By Cathy Wharton
For Hometown News
If there's one common thread that can bring people together it's food -- and lots of it.
Whether it's a bake-off, a chili contest or an all-you-can-eat fish fry, talk "food" and the crowds will come. Such is the case with the long-lived Farmers' Market in downtown Daytona Beach, a staple in the community.
Every Saturday morning at 7 a.m., about 35 produce suppliers and other vendors gather at City Island to set up their displays. And shoppers can count on the fact that the vendors will be there. Daytona Beach Redevelopment Project Manager Jason Jefferies said, "We never miss a Saturday. We never cancel -- rain or shine."
Since 1978, the city has hosted the Downtown Farmers' Market -- possibly the oldest continuous produce-selling market in Florida. Its success and longevity are undoubtedly due to the consistent quality of what the vendors offer -- fresh-from-the-source fruits and vegetables, mostly Florida-grown.
The market's manager, Noeleen Foster, has been in charge since August 2012. "I love what I'm doing," she said. "I feel very fortunate."
Previously with the New Smyrna Beach Community Redevelopment Agency, Ms. Foster enjoys meeting the people who come to the market. She's also gotten to know the vendors. "They've worked together for many years -- the same vendors. They've formed their own network," she said.
Among the regular vendors are the Willoughbys from Deland who have 25 years experience selling home-grown produce; a brother and sister team who sell homemade jams, jellies and preserves -- a business that was started by their Mom; and two industrious ladies from Gainesville who offer home-seasoned barbequed pork and beef -- smoking it all the way to Daytona. There are many other long-time vendors as well, who have made City Island their Saturday home for years.
A short tour of the market shows an abundance of eye-appealing displays, each loaded with fresh, mouth-watering produce. Items such as tomatoes, eggplant, squash and zucchini, carrots, cucumbers, green beans, peppers -- red, yellow and green, melons, bananas and pineapples. There also are leafy greens, such as lettuce, kale and collards, plus a variety of root vegetables and, of course, citrus of every description.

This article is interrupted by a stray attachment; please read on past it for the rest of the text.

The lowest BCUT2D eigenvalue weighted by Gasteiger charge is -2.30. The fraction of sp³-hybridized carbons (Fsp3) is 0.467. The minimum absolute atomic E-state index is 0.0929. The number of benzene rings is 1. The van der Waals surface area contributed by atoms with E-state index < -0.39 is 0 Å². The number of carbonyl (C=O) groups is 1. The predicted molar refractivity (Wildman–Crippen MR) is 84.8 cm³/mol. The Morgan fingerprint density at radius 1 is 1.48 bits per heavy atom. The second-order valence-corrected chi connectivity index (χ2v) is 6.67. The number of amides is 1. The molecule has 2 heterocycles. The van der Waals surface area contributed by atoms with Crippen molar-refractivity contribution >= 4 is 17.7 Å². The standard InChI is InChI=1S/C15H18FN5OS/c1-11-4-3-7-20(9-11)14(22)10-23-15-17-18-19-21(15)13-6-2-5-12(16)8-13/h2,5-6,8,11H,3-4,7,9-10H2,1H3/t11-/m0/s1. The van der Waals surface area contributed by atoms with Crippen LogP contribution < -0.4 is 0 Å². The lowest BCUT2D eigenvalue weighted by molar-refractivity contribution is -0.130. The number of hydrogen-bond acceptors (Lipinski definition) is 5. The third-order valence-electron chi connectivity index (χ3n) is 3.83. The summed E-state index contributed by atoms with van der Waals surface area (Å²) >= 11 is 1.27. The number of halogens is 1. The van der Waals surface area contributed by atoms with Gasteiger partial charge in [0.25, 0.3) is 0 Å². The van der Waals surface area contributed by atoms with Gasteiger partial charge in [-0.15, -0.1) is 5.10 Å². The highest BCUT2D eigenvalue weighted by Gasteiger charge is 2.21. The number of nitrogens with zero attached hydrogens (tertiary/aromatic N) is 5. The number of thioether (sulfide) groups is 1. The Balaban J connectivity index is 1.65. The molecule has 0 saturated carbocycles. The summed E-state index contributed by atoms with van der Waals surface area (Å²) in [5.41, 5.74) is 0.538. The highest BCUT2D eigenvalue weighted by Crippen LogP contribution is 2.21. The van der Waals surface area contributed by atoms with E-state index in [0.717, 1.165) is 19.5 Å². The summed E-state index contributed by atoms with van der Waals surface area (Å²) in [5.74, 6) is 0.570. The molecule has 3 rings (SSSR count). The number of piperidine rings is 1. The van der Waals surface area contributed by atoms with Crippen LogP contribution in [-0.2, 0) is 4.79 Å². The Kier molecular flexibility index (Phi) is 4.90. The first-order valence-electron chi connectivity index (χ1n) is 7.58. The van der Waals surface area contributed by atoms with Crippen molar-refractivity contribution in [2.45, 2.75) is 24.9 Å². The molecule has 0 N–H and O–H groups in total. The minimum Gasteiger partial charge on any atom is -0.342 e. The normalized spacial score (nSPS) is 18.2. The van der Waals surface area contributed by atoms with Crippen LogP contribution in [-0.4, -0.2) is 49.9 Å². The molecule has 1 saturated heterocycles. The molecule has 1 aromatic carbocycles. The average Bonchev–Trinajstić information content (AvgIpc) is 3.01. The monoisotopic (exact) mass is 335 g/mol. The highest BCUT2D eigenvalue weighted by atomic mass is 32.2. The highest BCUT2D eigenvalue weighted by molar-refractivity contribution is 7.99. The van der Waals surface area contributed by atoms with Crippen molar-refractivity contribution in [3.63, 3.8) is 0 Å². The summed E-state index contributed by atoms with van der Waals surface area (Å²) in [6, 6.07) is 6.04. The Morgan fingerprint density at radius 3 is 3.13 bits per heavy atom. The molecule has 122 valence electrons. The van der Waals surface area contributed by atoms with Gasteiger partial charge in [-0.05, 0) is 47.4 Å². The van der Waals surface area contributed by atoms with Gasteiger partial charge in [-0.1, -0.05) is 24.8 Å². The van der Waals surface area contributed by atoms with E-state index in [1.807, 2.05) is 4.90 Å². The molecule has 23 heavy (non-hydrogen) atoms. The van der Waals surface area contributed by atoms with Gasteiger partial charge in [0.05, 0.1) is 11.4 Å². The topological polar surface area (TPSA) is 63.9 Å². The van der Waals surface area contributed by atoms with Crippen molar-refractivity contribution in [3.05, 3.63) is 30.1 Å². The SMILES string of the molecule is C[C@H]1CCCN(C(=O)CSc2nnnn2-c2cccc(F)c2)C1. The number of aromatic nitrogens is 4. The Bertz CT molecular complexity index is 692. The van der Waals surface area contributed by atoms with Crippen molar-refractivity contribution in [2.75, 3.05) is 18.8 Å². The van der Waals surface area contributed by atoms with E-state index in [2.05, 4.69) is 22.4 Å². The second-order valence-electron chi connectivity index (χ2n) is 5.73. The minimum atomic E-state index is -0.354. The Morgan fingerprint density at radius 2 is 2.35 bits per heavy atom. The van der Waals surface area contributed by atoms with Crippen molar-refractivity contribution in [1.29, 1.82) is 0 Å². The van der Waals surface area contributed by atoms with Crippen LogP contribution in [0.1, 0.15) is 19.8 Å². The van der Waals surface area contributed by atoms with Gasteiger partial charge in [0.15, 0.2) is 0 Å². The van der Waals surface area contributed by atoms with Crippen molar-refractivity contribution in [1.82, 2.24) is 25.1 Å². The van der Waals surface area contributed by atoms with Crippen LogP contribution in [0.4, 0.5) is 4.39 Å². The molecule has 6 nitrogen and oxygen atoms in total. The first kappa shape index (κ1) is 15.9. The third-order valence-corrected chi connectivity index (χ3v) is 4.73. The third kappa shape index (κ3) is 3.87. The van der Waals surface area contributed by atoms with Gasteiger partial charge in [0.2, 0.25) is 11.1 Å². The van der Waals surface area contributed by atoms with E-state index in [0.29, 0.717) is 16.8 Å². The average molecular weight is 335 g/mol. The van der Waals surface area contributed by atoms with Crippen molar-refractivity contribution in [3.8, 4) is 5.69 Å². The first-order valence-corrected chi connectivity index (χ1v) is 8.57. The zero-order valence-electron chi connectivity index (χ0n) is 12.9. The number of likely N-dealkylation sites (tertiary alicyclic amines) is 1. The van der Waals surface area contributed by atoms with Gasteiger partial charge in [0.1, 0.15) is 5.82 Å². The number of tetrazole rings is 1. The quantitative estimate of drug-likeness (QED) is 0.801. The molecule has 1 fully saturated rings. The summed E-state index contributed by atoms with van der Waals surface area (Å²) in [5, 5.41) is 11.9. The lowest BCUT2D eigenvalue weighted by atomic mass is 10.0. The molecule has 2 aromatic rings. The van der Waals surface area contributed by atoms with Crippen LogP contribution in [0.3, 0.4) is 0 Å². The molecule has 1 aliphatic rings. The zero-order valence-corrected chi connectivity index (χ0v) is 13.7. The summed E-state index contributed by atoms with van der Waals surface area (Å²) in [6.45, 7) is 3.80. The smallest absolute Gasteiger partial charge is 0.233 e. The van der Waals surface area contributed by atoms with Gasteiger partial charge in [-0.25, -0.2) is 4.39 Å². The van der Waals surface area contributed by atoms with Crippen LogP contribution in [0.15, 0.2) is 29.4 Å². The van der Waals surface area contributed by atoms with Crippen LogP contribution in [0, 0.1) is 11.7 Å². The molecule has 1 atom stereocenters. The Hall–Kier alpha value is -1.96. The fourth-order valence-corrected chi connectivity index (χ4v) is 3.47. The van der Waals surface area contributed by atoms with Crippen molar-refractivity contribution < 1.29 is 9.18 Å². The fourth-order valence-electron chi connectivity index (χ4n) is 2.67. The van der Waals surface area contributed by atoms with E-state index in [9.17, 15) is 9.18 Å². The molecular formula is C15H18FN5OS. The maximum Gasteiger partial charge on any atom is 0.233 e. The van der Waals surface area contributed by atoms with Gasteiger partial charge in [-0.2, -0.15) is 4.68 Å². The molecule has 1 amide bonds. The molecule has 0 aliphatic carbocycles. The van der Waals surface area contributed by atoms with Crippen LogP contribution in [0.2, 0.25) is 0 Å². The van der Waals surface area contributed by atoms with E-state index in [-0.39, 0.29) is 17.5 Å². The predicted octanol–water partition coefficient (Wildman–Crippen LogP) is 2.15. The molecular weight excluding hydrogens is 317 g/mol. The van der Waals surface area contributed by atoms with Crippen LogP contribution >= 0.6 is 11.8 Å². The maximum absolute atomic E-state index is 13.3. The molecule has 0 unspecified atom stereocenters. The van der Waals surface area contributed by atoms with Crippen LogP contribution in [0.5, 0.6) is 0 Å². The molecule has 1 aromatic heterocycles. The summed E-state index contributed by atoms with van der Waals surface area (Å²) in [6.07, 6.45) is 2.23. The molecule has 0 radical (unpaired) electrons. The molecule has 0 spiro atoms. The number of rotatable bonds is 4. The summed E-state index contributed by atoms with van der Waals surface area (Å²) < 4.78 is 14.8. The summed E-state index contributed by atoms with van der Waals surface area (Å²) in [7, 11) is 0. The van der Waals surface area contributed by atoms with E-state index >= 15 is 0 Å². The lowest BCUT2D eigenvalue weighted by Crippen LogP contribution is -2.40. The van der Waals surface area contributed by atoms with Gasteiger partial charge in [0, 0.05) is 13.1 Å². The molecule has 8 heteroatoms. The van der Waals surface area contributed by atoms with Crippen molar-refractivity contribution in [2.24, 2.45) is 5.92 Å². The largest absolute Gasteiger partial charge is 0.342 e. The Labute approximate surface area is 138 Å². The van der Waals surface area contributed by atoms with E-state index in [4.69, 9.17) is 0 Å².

Root veggies, such as potatoes and onions, usually come from points north. Among the most popular are Vidalia onions from Georgia, more commonly available during the spring. Also available in the spring and summer are new crops of fresh juicy peaches from Georgia and South Carolina.
Florida citrus, particularly oranges and grapefruit, is a main-stay. But these crops, including smaller fruits such as lemons and limes, are sensitive to temperature changes, especially severe cold. In order to ensure a variety of citrus products, some wholesalers have partnered with growers in a "co-op" (neighbors helping neighbors), thus working together to provide a steady supply of Florida-grown citrus year-round. Strawberries, another perennial favorite, also are sensitive to weather extremes. The season for marketing the popular berries is relatively short, usually peaking in February and March.
The Downtown Farmers' Market features other foods as well, including homemade pastries, baked goods, boxed foods, nuts, seeds, herbs and seafood. There also is a fully-equipped food wagon for those in need of a quick snack or cold drink.
Non-food items also are part of the mix, including handcrafted jewelry, wood products and various types of plants. But as Ms. Foster pointed out, "this is not a flea market. If it's a good fit, they stay."
The vendor's wares must fit with the overall theme of the market. Generally the ratio is 70 percent produce/food products, 20 percent plants and 10 percent arts and crafts.
Another "friendly feature" of the Downtown Farmers' Market is that dogs (on leashes) are always welcome. "We're pet-friendly," Ms. Foster said.
On one occasion a customer even brought his cat -- on a leash, of course.
The Downtown Farmers' Market couldn't have a more ideal location than City Island -- just off the Orange Avenue Bridge and one block south of International Speedway Boulevard. The market is easily found in a large parking area between the library and Jackie Robinson Stadium. Operating hours are 7 a.m. to 1 p.m. every Saturday.
"We should be really proud of this market," Ms. Foster said.
Contact Downtown Farmers' Market at (386) 671-8189 or email firstname.lastname@example.org.